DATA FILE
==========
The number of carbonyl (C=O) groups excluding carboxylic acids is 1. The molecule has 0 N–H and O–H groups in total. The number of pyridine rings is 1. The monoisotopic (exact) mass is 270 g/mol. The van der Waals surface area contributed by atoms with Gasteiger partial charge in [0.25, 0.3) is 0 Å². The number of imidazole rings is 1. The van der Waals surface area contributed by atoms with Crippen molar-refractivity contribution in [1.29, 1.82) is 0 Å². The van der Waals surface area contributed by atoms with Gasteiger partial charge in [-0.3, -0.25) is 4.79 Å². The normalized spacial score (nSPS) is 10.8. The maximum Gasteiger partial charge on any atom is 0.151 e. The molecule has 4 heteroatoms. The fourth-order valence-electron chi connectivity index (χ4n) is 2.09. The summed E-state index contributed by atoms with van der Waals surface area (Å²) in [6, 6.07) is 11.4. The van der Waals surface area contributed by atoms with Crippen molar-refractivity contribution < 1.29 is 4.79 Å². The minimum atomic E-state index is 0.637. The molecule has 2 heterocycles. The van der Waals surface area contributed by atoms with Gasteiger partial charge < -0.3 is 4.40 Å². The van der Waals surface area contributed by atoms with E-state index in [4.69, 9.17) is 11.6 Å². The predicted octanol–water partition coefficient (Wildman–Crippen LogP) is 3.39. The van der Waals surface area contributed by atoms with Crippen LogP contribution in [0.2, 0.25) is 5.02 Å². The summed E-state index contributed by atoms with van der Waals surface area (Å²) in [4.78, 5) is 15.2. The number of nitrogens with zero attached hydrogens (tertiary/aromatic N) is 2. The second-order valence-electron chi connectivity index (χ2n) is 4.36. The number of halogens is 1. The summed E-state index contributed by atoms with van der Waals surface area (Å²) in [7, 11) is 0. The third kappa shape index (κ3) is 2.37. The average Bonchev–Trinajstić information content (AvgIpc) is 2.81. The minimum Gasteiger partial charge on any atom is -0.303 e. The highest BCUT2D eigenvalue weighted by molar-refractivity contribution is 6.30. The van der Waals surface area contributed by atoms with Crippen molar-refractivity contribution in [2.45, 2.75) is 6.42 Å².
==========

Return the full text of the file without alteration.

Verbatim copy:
The number of carbonyl (C=O) groups excluding carboxylic acids is 1. The molecule has 0 N–H and O–H groups in total. The number of pyridine rings is 1. The monoisotopic (exact) mass is 270 g/mol. The van der Waals surface area contributed by atoms with Gasteiger partial charge in [0.25, 0.3) is 0 Å². The number of imidazole rings is 1. The van der Waals surface area contributed by atoms with Crippen molar-refractivity contribution in [1.29, 1.82) is 0 Å². The van der Waals surface area contributed by atoms with Gasteiger partial charge in [-0.3, -0.25) is 4.79 Å². The normalized spacial score (nSPS) is 10.8. The maximum Gasteiger partial charge on any atom is 0.151 e. The molecule has 4 heteroatoms. The fourth-order valence-electron chi connectivity index (χ4n) is 2.09. The summed E-state index contributed by atoms with van der Waals surface area (Å²) in [6, 6.07) is 11.4. The van der Waals surface area contributed by atoms with Crippen molar-refractivity contribution < 1.29 is 4.79 Å². The minimum atomic E-state index is 0.637. The molecule has 2 heterocycles. The van der Waals surface area contributed by atoms with Gasteiger partial charge < -0.3 is 4.40 Å². The van der Waals surface area contributed by atoms with E-state index in [4.69, 9.17) is 11.6 Å². The predicted octanol–water partition coefficient (Wildman–Crippen LogP) is 3.39. The van der Waals surface area contributed by atoms with Crippen LogP contribution in [0.2, 0.25) is 5.02 Å². The summed E-state index contributed by atoms with van der Waals surface area (Å²) in [4.78, 5) is 15.2. The number of nitrogens with zero attached hydrogens (tertiary/aromatic N) is 2. The second-order valence-electron chi connectivity index (χ2n) is 4.36. The number of halogens is 1. The summed E-state index contributed by atoms with van der Waals surface area (Å²) in [7, 11) is 0. The third kappa shape index (κ3) is 2.37. The average Bonchev–Trinajstić information content (AvgIpc) is 2.81. The minimum Gasteiger partial charge on any atom is -0.303 e. The highest BCUT2D eigenvalue weighted by molar-refractivity contribution is 6.30. The van der Waals surface area contributed by atoms with Crippen molar-refractivity contribution in [2.45, 2.75) is 6.42 Å².